Reparations: To What End? Developing the State’s Positive Duties to Address Socio-economic Harms in Post-conflict Settings through the European Court of Human Rights
Felix E Torres, University of Birmingham.
Despite being conceived as a framework to protect civil and political rights in peacetime, the European Convention on Human Rights is currently being applied in states affected by armed conflicts with challenging socio-economic demands. Because of this, it is critical to examine whether the protection framework developed by the European Court of Human Rights is well suited to cope with the socio-economic challenges that arise in post-conflict settings.
Two aspects of the Court’s remedial practice are worth examining. First, the scope of the states’ duty to make reparation, which is to say, the rules established by the Court that determine which persons have the right to receive reparation for human rights violations and in what circumstances. Second, the factors that influence the calculation of compensation for non-pecuniary damage. After analysing these two aspects, it becomes clear that the Court’s remedial practice is more oriented towards the objective of sanctioning or correcting state misconduct rather than addressing the impact of widespread violence on the socio-economic well-being of victims.
This situation is problematic if one takes into account that, after violations, victims tend to use resources they receive as reparations to address socio-economic shortcomings. That being the case, victims affected by conduct not attributable to the state may end up without access to resources that are important for them to face daily life. Likewise, the Court ends-up varying the amount of compensation by considering the way in which the state’s conduct is qualified, rather than the impact of violence on the victims’ socio-economic wellbeing.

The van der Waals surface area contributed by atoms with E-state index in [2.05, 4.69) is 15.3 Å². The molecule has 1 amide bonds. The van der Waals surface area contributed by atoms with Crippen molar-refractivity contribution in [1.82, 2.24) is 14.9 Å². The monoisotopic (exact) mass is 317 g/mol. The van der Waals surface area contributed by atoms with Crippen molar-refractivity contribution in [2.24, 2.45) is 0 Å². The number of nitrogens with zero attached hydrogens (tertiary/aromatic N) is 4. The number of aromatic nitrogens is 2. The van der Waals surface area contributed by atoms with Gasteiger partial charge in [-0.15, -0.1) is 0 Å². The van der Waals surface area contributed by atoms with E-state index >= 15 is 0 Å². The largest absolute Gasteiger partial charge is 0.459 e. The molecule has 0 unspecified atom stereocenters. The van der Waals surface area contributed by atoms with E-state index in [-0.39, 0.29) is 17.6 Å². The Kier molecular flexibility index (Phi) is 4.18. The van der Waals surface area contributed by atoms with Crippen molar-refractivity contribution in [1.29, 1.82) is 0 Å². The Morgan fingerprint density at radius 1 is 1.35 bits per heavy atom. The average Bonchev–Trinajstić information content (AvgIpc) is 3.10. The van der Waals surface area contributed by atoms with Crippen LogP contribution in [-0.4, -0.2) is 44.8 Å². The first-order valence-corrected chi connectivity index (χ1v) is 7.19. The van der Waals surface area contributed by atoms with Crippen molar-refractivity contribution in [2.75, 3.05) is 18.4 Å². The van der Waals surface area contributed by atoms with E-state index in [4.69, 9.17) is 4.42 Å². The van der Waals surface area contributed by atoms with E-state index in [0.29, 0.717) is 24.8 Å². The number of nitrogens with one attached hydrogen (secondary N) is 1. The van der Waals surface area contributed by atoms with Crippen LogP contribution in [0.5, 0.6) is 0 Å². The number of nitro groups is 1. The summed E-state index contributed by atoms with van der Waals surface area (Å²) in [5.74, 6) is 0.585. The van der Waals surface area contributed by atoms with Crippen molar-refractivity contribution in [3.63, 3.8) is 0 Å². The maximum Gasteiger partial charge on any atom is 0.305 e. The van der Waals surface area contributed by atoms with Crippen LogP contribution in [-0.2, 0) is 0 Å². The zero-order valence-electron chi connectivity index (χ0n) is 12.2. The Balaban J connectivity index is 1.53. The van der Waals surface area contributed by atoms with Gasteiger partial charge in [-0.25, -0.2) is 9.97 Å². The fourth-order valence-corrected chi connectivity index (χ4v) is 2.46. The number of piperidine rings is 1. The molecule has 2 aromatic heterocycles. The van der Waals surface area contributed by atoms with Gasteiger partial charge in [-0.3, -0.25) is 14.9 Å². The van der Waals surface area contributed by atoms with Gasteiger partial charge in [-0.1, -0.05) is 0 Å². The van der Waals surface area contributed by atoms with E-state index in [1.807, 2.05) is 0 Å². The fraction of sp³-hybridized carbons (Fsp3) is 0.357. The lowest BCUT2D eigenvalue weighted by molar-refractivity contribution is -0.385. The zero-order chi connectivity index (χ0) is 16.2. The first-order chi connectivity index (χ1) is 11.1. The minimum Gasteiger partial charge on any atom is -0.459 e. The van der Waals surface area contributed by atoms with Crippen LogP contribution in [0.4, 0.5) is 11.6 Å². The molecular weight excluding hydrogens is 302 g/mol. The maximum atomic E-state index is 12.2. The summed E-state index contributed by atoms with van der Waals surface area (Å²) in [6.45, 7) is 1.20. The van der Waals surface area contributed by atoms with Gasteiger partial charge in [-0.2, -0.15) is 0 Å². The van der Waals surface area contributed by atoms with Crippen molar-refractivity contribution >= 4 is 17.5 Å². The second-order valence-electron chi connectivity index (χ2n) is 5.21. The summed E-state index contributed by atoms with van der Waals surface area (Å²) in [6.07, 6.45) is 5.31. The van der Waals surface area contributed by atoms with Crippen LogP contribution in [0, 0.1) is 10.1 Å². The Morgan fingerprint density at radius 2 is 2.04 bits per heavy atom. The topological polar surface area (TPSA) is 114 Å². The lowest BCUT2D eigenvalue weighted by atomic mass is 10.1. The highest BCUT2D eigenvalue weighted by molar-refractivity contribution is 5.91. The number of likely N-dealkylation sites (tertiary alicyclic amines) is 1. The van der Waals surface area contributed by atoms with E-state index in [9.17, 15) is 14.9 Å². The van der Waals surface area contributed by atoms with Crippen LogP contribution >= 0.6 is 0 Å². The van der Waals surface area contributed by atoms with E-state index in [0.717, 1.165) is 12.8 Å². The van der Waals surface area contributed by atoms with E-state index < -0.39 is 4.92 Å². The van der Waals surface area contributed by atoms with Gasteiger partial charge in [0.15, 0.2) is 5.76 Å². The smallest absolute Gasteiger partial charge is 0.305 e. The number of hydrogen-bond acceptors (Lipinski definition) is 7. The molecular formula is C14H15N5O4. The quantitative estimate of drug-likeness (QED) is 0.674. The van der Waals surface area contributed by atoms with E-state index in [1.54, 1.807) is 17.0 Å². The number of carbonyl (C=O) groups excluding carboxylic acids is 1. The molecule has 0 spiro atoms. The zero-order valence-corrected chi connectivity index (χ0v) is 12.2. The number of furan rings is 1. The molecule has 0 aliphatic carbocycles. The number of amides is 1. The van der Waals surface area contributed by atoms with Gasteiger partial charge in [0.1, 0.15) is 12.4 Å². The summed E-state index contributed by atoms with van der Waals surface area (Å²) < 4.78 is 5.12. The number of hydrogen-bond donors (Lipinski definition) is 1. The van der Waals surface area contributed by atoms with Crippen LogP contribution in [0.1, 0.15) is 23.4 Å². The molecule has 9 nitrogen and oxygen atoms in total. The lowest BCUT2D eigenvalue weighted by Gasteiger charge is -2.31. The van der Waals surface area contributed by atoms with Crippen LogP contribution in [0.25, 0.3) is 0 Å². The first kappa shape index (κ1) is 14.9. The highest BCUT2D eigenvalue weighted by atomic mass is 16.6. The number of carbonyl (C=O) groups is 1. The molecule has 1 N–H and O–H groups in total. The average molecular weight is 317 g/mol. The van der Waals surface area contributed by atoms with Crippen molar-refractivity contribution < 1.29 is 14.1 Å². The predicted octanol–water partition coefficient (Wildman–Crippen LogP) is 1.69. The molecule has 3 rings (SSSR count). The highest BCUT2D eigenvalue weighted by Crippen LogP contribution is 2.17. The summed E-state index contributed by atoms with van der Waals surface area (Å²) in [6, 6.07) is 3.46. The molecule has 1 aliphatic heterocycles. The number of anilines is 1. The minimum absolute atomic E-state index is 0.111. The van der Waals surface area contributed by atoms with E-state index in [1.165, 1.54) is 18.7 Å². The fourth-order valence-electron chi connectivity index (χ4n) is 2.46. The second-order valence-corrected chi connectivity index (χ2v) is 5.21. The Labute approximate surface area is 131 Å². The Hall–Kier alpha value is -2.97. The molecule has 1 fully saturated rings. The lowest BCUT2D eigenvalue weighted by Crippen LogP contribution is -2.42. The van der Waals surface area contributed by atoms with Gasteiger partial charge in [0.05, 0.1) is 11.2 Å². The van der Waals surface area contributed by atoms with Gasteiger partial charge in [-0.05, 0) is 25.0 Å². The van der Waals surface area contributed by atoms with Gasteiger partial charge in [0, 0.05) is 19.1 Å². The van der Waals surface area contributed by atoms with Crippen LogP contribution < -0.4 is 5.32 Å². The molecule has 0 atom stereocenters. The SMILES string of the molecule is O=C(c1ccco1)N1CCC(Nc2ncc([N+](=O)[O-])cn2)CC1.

The Court’s remedial practice could be justified in terms of the pursuit of ‘corrective justice’, ‘relational justice’ and ‘deterrence’. Corrective justice refers to the imperative to wipe out the consequences of wrongdoing and restore the situation that would have existed in the present had the wrongdoing not been committed. According to this approach, reparations should not seek to make victims better off, but should be limited to compensating specific harm that results from wrongdoing. Relational justice highlights the importance of addressing the way in which state authorities behave towards people more than the states of affairs that result from state conduct. Deterrence seeks to prevent perpetrators from committing wrongdoing again and is not concerned with the impact of past violations on victims. Hence, the Court’s emphasis on sanctioning state conduct, instead of addressing the consequences of violence on victims, could be justified on the grounds of corrective justice, relational justice and deterrence.
However, the pursuit of these objectives can easily be overwhelmed by the dynamics of armed conflict. Owing to this, the Court should focus on the impact of violence on victims and shape remedies accordingly. This means that considerations of who the perpetrator of violations is and how the state’s conduct is qualified should not influence access to reparations.